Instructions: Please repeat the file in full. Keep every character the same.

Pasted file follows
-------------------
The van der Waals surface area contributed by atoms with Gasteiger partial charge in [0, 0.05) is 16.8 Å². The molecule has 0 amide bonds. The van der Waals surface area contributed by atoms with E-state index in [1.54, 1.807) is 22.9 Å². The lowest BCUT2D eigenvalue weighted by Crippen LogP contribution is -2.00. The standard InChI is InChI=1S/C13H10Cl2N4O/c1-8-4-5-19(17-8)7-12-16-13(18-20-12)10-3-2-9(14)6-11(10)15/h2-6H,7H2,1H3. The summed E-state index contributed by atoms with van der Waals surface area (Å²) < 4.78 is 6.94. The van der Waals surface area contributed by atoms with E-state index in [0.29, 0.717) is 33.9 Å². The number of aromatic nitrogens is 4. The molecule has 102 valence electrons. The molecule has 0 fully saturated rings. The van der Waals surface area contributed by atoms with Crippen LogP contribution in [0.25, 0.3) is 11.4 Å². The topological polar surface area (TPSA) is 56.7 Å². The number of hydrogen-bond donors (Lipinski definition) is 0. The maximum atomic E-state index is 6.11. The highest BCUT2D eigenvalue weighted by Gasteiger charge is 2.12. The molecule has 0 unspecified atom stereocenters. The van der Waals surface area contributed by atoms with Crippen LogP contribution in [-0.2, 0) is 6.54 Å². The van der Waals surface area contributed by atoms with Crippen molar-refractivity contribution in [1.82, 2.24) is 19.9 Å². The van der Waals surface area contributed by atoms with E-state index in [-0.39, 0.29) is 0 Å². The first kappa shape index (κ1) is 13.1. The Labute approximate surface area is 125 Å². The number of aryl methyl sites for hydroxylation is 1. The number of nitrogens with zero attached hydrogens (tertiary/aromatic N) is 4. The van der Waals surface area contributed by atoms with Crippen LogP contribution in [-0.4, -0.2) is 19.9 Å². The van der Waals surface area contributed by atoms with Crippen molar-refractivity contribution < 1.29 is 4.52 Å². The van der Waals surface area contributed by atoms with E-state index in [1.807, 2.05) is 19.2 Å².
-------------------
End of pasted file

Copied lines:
The van der Waals surface area contributed by atoms with Gasteiger partial charge in [0, 0.05) is 16.8 Å². The molecule has 0 amide bonds. The van der Waals surface area contributed by atoms with E-state index in [1.54, 1.807) is 22.9 Å². The lowest BCUT2D eigenvalue weighted by Crippen LogP contribution is -2.00. The standard InChI is InChI=1S/C13H10Cl2N4O/c1-8-4-5-19(17-8)7-12-16-13(18-20-12)10-3-2-9(14)6-11(10)15/h2-6H,7H2,1H3. The summed E-state index contributed by atoms with van der Waals surface area (Å²) < 4.78 is 6.94. The van der Waals surface area contributed by atoms with E-state index in [0.29, 0.717) is 33.9 Å². The number of aromatic nitrogens is 4. The molecule has 102 valence electrons. The molecule has 0 fully saturated rings. The van der Waals surface area contributed by atoms with Crippen LogP contribution in [0.25, 0.3) is 11.4 Å². The topological polar surface area (TPSA) is 56.7 Å². The number of hydrogen-bond donors (Lipinski definition) is 0. The maximum atomic E-state index is 6.11. The highest BCUT2D eigenvalue weighted by Gasteiger charge is 2.12. The molecule has 0 unspecified atom stereocenters. The van der Waals surface area contributed by atoms with Crippen LogP contribution in [-0.2, 0) is 6.54 Å². The van der Waals surface area contributed by atoms with Crippen molar-refractivity contribution in [1.82, 2.24) is 19.9 Å². The van der Waals surface area contributed by atoms with E-state index in [-0.39, 0.29) is 0 Å². The first kappa shape index (κ1) is 13.1. The Labute approximate surface area is 125 Å². The number of aryl methyl sites for hydroxylation is 1. The number of nitrogens with zero attached hydrogens (tertiary/aromatic N) is 4. The van der Waals surface area contributed by atoms with Crippen LogP contribution in [-0.4, -0.2) is 19.9 Å². The van der Waals surface area contributed by atoms with Crippen molar-refractivity contribution < 1.29 is 4.52 Å². The van der Waals surface area contributed by atoms with E-state index in [1.807, 2.05) is 19.2 Å².